Orange County Milk Bottle Museum

Containing over 800 bottles, the Orange County Milk Bottle Museum is among the largest collections of bottles from a region once revered for its dairy products. All bottles from Orange County are displayed in alphabetical order by town and vary in age from the late-1870s to the 1960s. Some of the collection’s outstanding features include a circa-1870s Tuthill Milk Jar (one of the earliest examples of a glass vessel used to store milk in the United States), an 1878 Lester Milk Jar (the first patented glass vessel intended to hold milk in the United States), an 1878 bottle popularized by Brooklyn milk dealer Alex Campbell as the country’s first milk bottle, and an example of the circa-1880 Warren Milk Jar (the first standard-shaped milk bottle). Apart from those local to Orange County, there are also milk bottles featured from New York City and national milk dealers such as Borden’s, Sheffield, and Crowley’s which had connections to the region.

The Orange County Milk Bottle Museum contains over 800 milk bottles from across Orange County, New York from the mid-1870s to the 1960s. Amazingly, the hundreds of bottles represent only a fraction of the 2,900 dairy farms that once operated within Orange County at the turn of the twentieth century.

The museum is dedicated to two individuals that have influenced my perspectives as a historian of this topic. Herman Galberd (1927-2019), a resident of Central Valley, NY gave me my first milk bottle from the Arden Farms Dairy Company when I was eleven years old. That single bottle has led me to develop amazing connections with others as well as a magnificent collection of milk bottles. This was further influenced by carrying the legacy of Anthony J. Knipp (1935-2003), a resident of Washingtonville, NY who was both a founding member of the National Association of Milk Bottle Collectors and the owner of one of the county’s largest milk bottle collections. These artifacts are, however, much more than their shiny (and, in some cases, calcified and cracked) surfaces. Like any relic, they are a vessel through which we can remember the thousands of hands that toiled amidst one of New York’s most prosperous industries. With dairy farming continuing to decline in Orange County, milk bottles are among the only remaining relics that reveal how 2,900 of these farms once existed across the county at the turn of the twentieth century.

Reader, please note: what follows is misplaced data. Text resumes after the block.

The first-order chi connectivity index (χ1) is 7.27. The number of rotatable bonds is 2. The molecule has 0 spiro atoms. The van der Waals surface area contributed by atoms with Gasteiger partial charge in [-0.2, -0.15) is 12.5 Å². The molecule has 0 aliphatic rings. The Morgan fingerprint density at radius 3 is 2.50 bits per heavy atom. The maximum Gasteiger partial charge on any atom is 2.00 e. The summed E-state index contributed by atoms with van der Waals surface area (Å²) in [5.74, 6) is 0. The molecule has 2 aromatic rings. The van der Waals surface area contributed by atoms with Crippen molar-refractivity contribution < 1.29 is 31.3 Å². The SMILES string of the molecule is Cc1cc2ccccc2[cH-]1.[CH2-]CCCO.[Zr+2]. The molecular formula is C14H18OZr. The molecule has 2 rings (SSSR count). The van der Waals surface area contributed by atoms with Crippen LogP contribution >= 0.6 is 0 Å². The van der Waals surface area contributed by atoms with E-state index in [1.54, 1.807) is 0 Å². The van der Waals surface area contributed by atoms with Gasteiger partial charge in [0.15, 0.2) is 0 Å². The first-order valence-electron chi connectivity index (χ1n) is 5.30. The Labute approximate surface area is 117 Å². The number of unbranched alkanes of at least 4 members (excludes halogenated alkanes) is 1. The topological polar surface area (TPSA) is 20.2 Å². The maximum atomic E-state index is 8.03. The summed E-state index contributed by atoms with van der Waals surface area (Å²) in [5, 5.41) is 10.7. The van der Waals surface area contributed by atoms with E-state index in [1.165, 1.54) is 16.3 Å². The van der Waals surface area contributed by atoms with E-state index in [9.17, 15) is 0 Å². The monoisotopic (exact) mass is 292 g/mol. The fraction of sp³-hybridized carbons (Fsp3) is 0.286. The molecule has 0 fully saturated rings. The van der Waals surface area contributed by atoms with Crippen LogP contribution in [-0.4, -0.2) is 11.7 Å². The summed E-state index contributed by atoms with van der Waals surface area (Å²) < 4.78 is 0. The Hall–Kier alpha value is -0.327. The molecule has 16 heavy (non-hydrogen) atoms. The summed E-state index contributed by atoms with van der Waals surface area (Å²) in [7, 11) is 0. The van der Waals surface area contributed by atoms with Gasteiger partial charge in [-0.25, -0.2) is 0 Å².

The museum’s phase A, completed in April of 2022, welcomes visitors by appointment and those looking to research Orange County’s dairy farming history.

For inquiries or other questions, please contact me: